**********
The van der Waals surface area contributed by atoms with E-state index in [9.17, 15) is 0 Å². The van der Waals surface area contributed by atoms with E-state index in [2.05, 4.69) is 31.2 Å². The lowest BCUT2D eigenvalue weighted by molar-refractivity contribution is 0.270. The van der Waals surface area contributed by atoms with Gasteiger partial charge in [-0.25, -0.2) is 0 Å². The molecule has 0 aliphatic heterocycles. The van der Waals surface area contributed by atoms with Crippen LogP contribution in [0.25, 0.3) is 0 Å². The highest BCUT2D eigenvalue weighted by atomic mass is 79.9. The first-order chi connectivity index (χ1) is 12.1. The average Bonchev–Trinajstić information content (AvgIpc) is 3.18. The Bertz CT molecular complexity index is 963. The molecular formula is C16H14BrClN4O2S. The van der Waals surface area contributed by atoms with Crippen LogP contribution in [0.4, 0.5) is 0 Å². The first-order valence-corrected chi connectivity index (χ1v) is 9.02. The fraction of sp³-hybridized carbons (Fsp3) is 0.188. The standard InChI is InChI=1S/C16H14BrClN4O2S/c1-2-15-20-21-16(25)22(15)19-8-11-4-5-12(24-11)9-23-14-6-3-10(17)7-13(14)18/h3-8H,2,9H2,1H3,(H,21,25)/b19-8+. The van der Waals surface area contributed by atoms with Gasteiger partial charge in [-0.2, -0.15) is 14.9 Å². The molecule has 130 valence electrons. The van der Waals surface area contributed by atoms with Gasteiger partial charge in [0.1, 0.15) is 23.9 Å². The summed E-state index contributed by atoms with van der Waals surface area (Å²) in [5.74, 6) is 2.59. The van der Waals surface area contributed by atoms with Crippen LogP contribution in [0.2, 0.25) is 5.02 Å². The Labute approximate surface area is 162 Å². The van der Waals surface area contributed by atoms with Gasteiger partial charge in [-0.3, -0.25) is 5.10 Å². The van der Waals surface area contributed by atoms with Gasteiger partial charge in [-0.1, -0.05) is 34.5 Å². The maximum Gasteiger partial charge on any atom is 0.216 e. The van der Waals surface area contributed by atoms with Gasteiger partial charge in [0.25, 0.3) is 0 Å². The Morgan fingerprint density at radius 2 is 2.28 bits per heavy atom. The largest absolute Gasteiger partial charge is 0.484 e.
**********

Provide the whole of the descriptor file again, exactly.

The van der Waals surface area contributed by atoms with E-state index in [9.17, 15) is 0 Å². The van der Waals surface area contributed by atoms with E-state index in [2.05, 4.69) is 31.2 Å². The lowest BCUT2D eigenvalue weighted by molar-refractivity contribution is 0.270. The van der Waals surface area contributed by atoms with Gasteiger partial charge in [-0.25, -0.2) is 0 Å². The molecule has 0 aliphatic heterocycles. The van der Waals surface area contributed by atoms with Crippen LogP contribution in [0.25, 0.3) is 0 Å². The highest BCUT2D eigenvalue weighted by atomic mass is 79.9. The first-order chi connectivity index (χ1) is 12.1. The average Bonchev–Trinajstić information content (AvgIpc) is 3.18. The Bertz CT molecular complexity index is 963. The molecular formula is C16H14BrClN4O2S. The van der Waals surface area contributed by atoms with Crippen LogP contribution in [0.4, 0.5) is 0 Å². The first-order valence-corrected chi connectivity index (χ1v) is 9.02. The fraction of sp³-hybridized carbons (Fsp3) is 0.188. The standard InChI is InChI=1S/C16H14BrClN4O2S/c1-2-15-20-21-16(25)22(15)19-8-11-4-5-12(24-11)9-23-14-6-3-10(17)7-13(14)18/h3-8H,2,9H2,1H3,(H,21,25)/b19-8+. The van der Waals surface area contributed by atoms with Gasteiger partial charge in [-0.2, -0.15) is 14.9 Å². The molecule has 130 valence electrons. The van der Waals surface area contributed by atoms with Gasteiger partial charge in [0.1, 0.15) is 23.9 Å². The summed E-state index contributed by atoms with van der Waals surface area (Å²) in [5.74, 6) is 2.59. The van der Waals surface area contributed by atoms with Crippen LogP contribution in [0.2, 0.25) is 5.02 Å². The Labute approximate surface area is 162 Å². The van der Waals surface area contributed by atoms with Gasteiger partial charge in [-0.3, -0.25) is 5.10 Å². The van der Waals surface area contributed by atoms with Gasteiger partial charge in [-0.1, -0.05) is 34.5 Å². The maximum Gasteiger partial charge on any atom is 0.216 e. The van der Waals surface area contributed by atoms with Gasteiger partial charge in [0.25, 0.3) is 0 Å². The Morgan fingerprint density at radius 2 is 2.28 bits per heavy atom. The largest absolute Gasteiger partial charge is 0.484 e.